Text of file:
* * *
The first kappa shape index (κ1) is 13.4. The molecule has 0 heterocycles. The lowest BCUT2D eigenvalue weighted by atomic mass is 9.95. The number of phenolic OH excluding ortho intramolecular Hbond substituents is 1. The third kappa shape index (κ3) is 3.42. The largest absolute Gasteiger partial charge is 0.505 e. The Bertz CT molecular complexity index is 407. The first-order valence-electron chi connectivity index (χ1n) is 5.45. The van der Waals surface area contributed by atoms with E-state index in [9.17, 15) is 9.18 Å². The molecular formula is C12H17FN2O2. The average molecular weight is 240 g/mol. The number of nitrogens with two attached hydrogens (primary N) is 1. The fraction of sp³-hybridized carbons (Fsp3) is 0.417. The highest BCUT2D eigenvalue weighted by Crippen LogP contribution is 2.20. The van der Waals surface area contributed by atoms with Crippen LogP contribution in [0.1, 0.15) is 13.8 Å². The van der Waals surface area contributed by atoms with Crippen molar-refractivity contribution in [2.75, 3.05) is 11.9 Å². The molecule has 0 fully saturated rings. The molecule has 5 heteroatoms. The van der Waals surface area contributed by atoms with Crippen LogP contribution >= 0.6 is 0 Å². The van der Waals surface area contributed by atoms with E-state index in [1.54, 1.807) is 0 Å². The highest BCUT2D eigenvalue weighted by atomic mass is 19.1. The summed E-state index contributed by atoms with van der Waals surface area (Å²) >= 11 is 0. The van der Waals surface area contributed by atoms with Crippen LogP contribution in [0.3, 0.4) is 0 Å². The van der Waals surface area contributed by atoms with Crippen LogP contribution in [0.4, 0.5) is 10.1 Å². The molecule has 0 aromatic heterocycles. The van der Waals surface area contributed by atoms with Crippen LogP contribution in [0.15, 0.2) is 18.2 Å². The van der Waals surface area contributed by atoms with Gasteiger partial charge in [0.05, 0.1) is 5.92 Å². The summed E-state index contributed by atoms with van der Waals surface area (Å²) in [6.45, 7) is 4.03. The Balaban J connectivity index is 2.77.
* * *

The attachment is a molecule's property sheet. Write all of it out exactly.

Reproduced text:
The first kappa shape index (κ1) is 13.4. The molecule has 0 heterocycles. The lowest BCUT2D eigenvalue weighted by atomic mass is 9.95. The number of phenolic OH excluding ortho intramolecular Hbond substituents is 1. The third kappa shape index (κ3) is 3.42. The largest absolute Gasteiger partial charge is 0.505 e. The Bertz CT molecular complexity index is 407. The first-order valence-electron chi connectivity index (χ1n) is 5.45. The van der Waals surface area contributed by atoms with E-state index in [9.17, 15) is 9.18 Å². The molecular formula is C12H17FN2O2. The average molecular weight is 240 g/mol. The number of nitrogens with two attached hydrogens (primary N) is 1. The fraction of sp³-hybridized carbons (Fsp3) is 0.417. The highest BCUT2D eigenvalue weighted by Crippen LogP contribution is 2.20. The van der Waals surface area contributed by atoms with Crippen LogP contribution in [0.1, 0.15) is 13.8 Å². The van der Waals surface area contributed by atoms with Crippen molar-refractivity contribution in [2.75, 3.05) is 11.9 Å². The molecule has 0 fully saturated rings. The molecule has 5 heteroatoms. The van der Waals surface area contributed by atoms with Crippen LogP contribution >= 0.6 is 0 Å². The van der Waals surface area contributed by atoms with E-state index in [1.54, 1.807) is 0 Å². The highest BCUT2D eigenvalue weighted by atomic mass is 19.1. The summed E-state index contributed by atoms with van der Waals surface area (Å²) >= 11 is 0. The van der Waals surface area contributed by atoms with Crippen LogP contribution in [0.3, 0.4) is 0 Å². The van der Waals surface area contributed by atoms with Crippen LogP contribution in [0.4, 0.5) is 10.1 Å². The molecule has 0 aromatic heterocycles. The van der Waals surface area contributed by atoms with Crippen LogP contribution in [0.15, 0.2) is 18.2 Å². The van der Waals surface area contributed by atoms with Gasteiger partial charge in [0.05, 0.1) is 5.92 Å². The summed E-state index contributed by atoms with van der Waals surface area (Å²) in [6.45, 7) is 4.03. The Balaban J connectivity index is 2.77.